A special presentation at Digestive Disease Week 2015 featured GERD experts weighing in on their successful experience using Stretta therapy to treat challenging patient populations suffering from GERD.
Ronnie Fass, MD, of Case Western Reserve University moderated the discussion, and reviewed clinical data on Stretta. Expert panelists then addressed specific types of chronic GERD patients that Stretta has helped them treat.
Dana Portenier, MD, Duke University School of Medicine
Stretta in GERD After Bariatric Surgery
Hiroshi Mashimo, MD, PhD, VA Boston Healthcare/Harvard Medical School
Stretta in LPR Patients
George Triadafilopoulos, MD, Stanford University School of Medicine
Stretta in Refractory GERD
Mark Noar, MD, Heartburn and Reflux Study Center
Stretta in GERD After Anti-Reflux Surgery
Dr. Portenier highlighted the challenge of treating bariatric patients with GERD, noting that Duke has introduced Stretta to treat obese patients with chronic GERD, especially those after Sleeve Gastrectomy. "This is an area where Stretta makes a lot of sense. These patients are generally unwilling to have their sleeve converted to a Gastric Bypass just to fix their GERD," Portenier said. "With Stretta they avoid additional surgery. In the outstanding results we are seeing at Duke, most Stretta patients see complete or partial resolution of symptoms and are able to get off PPIs." "Stretta is a very low risk endoscopic procedure for these patients," he added.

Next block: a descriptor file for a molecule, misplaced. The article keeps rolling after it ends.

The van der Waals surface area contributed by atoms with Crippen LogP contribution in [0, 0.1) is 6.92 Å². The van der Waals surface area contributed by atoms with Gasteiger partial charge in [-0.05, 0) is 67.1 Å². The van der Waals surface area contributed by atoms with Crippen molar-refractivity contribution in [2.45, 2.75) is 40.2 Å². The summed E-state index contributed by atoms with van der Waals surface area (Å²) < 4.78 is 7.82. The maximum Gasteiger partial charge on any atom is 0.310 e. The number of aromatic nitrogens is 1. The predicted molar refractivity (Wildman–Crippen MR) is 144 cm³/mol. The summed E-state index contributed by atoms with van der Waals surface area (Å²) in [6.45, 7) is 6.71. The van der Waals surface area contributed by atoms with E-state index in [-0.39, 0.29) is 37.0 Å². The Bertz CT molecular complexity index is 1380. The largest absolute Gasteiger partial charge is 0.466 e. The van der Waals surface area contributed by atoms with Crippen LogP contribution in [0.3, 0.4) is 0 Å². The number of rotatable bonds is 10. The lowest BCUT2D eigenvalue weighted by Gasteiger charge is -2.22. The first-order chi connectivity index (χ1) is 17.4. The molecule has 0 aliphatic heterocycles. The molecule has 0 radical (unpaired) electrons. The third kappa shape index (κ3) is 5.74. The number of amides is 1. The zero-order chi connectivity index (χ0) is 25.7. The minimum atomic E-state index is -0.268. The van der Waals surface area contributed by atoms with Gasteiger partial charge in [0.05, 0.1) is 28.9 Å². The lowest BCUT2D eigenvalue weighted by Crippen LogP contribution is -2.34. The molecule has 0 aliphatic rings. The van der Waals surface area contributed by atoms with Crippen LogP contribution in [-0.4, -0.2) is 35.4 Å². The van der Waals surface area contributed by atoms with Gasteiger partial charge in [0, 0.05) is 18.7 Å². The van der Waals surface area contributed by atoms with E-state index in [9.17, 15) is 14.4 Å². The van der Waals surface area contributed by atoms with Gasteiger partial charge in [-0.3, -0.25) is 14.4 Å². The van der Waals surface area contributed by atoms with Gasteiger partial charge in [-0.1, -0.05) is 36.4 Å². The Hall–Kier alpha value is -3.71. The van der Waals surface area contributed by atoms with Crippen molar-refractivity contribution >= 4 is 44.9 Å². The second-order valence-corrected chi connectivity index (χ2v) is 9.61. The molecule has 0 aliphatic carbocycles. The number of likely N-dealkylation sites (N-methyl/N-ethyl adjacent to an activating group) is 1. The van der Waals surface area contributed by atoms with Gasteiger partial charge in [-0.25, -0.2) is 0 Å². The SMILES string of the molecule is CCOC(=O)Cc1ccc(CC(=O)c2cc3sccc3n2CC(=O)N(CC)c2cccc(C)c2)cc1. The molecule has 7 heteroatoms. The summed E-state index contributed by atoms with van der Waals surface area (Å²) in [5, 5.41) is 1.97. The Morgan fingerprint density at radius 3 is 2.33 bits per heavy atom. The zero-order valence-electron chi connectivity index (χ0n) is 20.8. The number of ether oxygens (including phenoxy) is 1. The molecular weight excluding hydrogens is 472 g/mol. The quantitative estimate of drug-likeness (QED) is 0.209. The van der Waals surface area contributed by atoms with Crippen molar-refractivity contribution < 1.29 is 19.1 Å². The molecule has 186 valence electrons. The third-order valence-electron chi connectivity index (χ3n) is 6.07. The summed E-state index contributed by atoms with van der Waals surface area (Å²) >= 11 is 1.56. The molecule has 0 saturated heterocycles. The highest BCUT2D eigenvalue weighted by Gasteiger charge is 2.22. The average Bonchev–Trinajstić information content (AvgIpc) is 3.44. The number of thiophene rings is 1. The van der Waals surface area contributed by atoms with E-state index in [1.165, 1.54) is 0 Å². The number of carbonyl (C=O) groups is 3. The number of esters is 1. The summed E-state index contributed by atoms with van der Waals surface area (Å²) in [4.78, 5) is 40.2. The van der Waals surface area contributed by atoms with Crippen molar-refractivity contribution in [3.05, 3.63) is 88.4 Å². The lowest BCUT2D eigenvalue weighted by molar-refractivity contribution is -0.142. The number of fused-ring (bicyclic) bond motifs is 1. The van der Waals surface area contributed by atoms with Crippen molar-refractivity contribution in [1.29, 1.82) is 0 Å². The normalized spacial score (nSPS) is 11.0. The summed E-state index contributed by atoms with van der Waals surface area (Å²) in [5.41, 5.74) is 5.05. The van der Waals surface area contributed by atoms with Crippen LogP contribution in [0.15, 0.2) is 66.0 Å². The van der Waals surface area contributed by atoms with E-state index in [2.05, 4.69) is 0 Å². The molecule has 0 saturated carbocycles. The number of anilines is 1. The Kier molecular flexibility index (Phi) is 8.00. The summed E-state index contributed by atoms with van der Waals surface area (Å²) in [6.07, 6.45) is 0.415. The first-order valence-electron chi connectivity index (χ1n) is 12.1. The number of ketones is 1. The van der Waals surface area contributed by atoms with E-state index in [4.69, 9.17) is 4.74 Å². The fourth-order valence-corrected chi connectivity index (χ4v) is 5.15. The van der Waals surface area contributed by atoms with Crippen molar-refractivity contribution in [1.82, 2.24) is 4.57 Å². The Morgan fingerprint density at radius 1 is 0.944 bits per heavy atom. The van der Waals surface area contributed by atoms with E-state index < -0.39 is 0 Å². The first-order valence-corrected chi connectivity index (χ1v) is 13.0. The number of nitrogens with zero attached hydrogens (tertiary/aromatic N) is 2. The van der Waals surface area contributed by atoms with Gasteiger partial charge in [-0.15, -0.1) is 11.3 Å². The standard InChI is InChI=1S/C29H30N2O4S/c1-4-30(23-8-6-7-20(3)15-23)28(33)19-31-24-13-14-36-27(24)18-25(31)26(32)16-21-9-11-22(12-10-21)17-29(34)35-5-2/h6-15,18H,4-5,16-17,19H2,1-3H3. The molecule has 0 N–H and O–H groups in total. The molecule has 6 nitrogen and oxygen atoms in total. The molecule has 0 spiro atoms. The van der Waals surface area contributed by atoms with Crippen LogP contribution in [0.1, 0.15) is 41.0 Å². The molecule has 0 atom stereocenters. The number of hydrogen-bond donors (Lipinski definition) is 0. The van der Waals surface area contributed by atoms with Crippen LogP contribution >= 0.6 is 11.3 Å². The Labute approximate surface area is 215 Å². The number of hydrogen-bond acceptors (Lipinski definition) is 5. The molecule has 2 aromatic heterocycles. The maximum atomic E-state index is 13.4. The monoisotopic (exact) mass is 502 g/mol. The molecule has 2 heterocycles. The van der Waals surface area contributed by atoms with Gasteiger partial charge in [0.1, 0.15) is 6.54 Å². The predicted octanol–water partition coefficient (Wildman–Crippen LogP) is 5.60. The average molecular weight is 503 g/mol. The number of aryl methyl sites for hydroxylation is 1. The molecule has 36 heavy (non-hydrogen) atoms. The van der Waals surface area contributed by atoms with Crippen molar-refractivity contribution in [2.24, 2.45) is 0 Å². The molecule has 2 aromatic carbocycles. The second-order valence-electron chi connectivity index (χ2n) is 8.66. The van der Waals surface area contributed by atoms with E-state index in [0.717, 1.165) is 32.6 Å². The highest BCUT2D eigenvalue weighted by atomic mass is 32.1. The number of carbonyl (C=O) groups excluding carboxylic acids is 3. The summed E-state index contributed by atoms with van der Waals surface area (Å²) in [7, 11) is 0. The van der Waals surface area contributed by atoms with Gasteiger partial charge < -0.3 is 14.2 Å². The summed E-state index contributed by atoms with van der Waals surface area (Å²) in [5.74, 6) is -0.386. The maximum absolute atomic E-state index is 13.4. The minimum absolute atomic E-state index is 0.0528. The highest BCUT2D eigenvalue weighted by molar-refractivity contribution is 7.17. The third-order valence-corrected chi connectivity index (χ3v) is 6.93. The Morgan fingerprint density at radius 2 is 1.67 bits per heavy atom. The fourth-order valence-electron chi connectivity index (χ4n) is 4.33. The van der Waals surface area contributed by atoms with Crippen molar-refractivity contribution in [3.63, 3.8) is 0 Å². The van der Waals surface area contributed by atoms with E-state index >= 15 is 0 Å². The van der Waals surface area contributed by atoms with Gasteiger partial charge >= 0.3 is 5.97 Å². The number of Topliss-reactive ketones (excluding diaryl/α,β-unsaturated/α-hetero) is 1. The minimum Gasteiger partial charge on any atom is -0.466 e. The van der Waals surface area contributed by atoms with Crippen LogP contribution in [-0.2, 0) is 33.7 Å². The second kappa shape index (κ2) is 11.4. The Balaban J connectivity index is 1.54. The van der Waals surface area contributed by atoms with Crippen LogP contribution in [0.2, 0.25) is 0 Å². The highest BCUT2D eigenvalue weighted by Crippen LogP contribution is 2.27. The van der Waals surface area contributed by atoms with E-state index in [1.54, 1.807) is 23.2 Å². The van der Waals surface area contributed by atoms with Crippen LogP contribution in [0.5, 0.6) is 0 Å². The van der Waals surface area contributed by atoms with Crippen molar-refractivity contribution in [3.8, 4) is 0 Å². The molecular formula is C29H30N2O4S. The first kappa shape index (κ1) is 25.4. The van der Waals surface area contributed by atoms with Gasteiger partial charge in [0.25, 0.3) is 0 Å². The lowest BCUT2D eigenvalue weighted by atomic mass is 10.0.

Discussing refractory GERD sufferers, Dr. Triadafilopoulos explained that these patients experience reflux despite PPI therapy. According to Dr. Triadafilopoulos, there is a large gap between those who don't adequately respond to PPIs and those who choose anti-reflux surgery. "Stretta spans this gap with an outpatient, endoscopic option that has been proven effective and safe for up to 10 years." He presented the case of a refractory GERD patient who underwent Stretta. "The patient experienced heartburn, chest pain and regurgitation despite diet changes and PPI therapy. Testing showed abnormal esophageal acid exposure despite twice daily PPI. Six-months after Stretta, the patient is asymptomatic except for occasional gastric discomfort after meals, is off PPIs, uses occasional antacids, and has a normal pH study."
Dr. Mashimo reviewed his experience with Stretta in laryngopharyngeal reflux (LPR), a condition with symptoms such as chronic cough, hoarseness, asthma and chest pain, often presenting without heartburn. Also called atypical or silent reflux, LPR is caused by a backflow of gastric contents into the pharynx. "Often, LPR patients don't respond well to PPIs and only about half improve after anti-reflux surgery." Mashimo elaborated with a patient example. "The patient had globus sensation and chronic cough, with non-seasonal asthma not responsive to medications. One month after Stretta, she experienced a marked improvement, and one year later the grateful patient had nearly complete resolution of symptoms, and was off PPIs."
Dr. Noar discussed the Stretta option for GERD after anti-reflux surgery (Nissen fundoplication), explaining that 10 years after a Nissen, studies show recurring GERD in up to 42 percent of patients. Reviewing failed Nissen patients from the Stretta 10-year study he noted, "A decade later, 64 percent of these patients were still off daily PPIs." He added, "Stretta treats the internal lower esophageal sphincter without altering the anatomy, important for those with prior surgery, and the only non-surgical option for this type of patient."
"These topics represent unmet needs in GERD treatment where Stretta may be an option to effectively treat chronic sufferers," Dr. Fass added.